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Where'd that phrase come from #55

Created date

June 14th, 2013

Cup of Joe

When Secretary of the Navy Josephus Joe Daniels issued General Order No. 99 in June 1914, he instantly rose to the rank of most unpopular man in the U.S. Navy. The order banned the consumption of alcoholic beverages aboard Navy ships, thus depriving sailors of the age-old privilege of a grog ration. In place of rum, they had coffee a beverage that earned the derisive moniker, Cup of Joe, in honor of Daniels. Every morning, I need a cup of Joe to get me going.

Room and board

While most everyone understands that room and board refers to the exchange of money for lodgings, on second glance, the word board is less clear. Originally, when you paid for room and board, you not only received your room, but also a place at a wooden board, which your hosts laid out as a makeshift dining table. The board in room and board implied that meals came along with a place to stay. Part of my college tuition covered room and board off campus.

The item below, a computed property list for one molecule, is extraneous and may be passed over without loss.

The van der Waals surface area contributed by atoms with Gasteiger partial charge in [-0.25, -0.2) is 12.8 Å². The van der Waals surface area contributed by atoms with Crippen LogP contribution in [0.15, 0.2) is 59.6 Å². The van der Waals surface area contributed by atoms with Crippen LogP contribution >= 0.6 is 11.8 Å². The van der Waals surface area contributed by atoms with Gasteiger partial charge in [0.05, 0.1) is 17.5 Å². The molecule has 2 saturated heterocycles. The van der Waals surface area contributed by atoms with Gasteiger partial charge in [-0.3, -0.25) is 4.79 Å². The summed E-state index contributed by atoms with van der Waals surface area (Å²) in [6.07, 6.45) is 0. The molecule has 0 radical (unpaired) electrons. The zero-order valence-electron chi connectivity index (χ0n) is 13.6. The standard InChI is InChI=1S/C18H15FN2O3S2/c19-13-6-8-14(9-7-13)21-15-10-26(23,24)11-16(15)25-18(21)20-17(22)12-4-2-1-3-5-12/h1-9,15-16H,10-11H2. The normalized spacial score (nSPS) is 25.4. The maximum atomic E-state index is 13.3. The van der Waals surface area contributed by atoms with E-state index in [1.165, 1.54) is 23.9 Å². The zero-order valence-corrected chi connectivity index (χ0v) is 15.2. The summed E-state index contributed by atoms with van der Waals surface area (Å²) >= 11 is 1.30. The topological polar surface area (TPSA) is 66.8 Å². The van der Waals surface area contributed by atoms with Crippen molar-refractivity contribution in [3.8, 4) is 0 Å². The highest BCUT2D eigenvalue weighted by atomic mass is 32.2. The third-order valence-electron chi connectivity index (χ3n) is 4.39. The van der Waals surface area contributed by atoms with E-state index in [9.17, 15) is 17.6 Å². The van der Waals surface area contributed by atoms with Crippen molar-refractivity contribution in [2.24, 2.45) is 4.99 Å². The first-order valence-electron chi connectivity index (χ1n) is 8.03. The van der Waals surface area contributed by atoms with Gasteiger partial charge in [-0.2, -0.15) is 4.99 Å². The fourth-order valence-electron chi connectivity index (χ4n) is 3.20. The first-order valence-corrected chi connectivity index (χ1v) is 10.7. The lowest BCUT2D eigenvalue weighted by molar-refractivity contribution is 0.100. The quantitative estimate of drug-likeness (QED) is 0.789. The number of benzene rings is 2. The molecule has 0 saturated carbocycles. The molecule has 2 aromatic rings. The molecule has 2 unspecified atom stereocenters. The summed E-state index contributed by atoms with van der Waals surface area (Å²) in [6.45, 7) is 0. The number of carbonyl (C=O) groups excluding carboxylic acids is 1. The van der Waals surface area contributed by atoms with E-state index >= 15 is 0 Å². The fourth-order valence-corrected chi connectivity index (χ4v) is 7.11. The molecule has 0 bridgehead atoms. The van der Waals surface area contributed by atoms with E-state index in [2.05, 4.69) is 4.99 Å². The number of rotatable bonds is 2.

Carte blanche

Allowing someonecarte blanchein modern parlance means that you re giving them free rein to do what they want. First used in the early 18thcentury, its literal meaning in French and the basis for its modern usage draw from the image of a blank piece of paper, on which you can write or draw anything you choose. When we remodeled our home, I gave my wifecarte blancheon decorating.

Tall tale

Today, we use tall tale quite simply in reference to lies, but the origin of the phrase has more innocent roots in American folklore. For instance, campfire storytellers loved fashioning mythic, larger-than-life characters like Paul Bunyan, known for their extraordinary size, strength, and feats. Stories about such heroic figures were literally tall tales, and, of course, all untrue; hence, our use of the phrase today. He was an expert in his field, but on other matters, he was given to telling tall tales.